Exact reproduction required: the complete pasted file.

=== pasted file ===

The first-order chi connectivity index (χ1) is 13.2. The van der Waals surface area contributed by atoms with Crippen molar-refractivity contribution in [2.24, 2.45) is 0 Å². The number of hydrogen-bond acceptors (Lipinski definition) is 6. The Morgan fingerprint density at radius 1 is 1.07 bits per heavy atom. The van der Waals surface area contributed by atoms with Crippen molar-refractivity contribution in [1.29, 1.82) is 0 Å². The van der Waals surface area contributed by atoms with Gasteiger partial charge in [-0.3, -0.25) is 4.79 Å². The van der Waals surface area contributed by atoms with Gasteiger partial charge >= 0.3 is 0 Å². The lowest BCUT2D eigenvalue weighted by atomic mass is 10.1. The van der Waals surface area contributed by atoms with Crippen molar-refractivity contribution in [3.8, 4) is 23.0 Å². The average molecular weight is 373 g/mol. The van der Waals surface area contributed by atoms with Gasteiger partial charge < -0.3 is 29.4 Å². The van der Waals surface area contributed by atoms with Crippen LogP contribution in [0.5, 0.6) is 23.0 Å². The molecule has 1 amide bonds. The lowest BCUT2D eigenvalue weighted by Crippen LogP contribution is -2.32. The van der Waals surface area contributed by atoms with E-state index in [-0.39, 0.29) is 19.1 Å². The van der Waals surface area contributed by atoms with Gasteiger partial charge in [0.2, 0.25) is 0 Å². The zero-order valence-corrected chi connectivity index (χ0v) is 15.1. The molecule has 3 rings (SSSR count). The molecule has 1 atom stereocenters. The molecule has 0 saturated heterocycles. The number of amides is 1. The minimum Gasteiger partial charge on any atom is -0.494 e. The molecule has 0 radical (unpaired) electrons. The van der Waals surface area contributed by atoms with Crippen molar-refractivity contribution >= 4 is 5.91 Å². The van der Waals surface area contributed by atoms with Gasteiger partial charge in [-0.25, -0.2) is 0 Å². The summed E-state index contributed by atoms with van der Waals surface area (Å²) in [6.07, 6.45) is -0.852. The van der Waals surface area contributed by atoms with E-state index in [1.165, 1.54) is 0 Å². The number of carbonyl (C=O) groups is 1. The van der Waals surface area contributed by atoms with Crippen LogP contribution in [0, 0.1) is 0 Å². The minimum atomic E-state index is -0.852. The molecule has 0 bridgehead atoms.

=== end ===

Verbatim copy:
The first-order chi connectivity index (χ1) is 13.2. The van der Waals surface area contributed by atoms with Crippen molar-refractivity contribution in [2.24, 2.45) is 0 Å². The number of hydrogen-bond acceptors (Lipinski definition) is 6. The Morgan fingerprint density at radius 1 is 1.07 bits per heavy atom. The van der Waals surface area contributed by atoms with Crippen molar-refractivity contribution in [1.29, 1.82) is 0 Å². The van der Waals surface area contributed by atoms with Gasteiger partial charge in [-0.3, -0.25) is 4.79 Å². The van der Waals surface area contributed by atoms with Gasteiger partial charge >= 0.3 is 0 Å². The lowest BCUT2D eigenvalue weighted by atomic mass is 10.1. The van der Waals surface area contributed by atoms with Crippen molar-refractivity contribution in [3.8, 4) is 23.0 Å². The average molecular weight is 373 g/mol. The van der Waals surface area contributed by atoms with Gasteiger partial charge < -0.3 is 29.4 Å². The van der Waals surface area contributed by atoms with Crippen LogP contribution in [0.5, 0.6) is 23.0 Å². The molecule has 1 amide bonds. The lowest BCUT2D eigenvalue weighted by Crippen LogP contribution is -2.32. The van der Waals surface area contributed by atoms with E-state index in [-0.39, 0.29) is 19.1 Å². The van der Waals surface area contributed by atoms with Gasteiger partial charge in [0.2, 0.25) is 0 Å². The zero-order valence-corrected chi connectivity index (χ0v) is 15.1. The molecule has 3 rings (SSSR count). The molecule has 1 atom stereocenters. The molecule has 0 saturated heterocycles. The number of amides is 1. The minimum Gasteiger partial charge on any atom is -0.494 e. The molecule has 0 radical (unpaired) electrons. The van der Waals surface area contributed by atoms with Crippen molar-refractivity contribution >= 4 is 5.91 Å². The van der Waals surface area contributed by atoms with Gasteiger partial charge in [-0.25, -0.2) is 0 Å². The summed E-state index contributed by atoms with van der Waals surface area (Å²) in [6.07, 6.45) is -0.852. The van der Waals surface area contributed by atoms with E-state index in [1.165, 1.54) is 0 Å². The number of carbonyl (C=O) groups is 1. The van der Waals surface area contributed by atoms with Crippen LogP contribution in [0, 0.1) is 0 Å². The minimum atomic E-state index is -0.852. The molecule has 0 bridgehead atoms.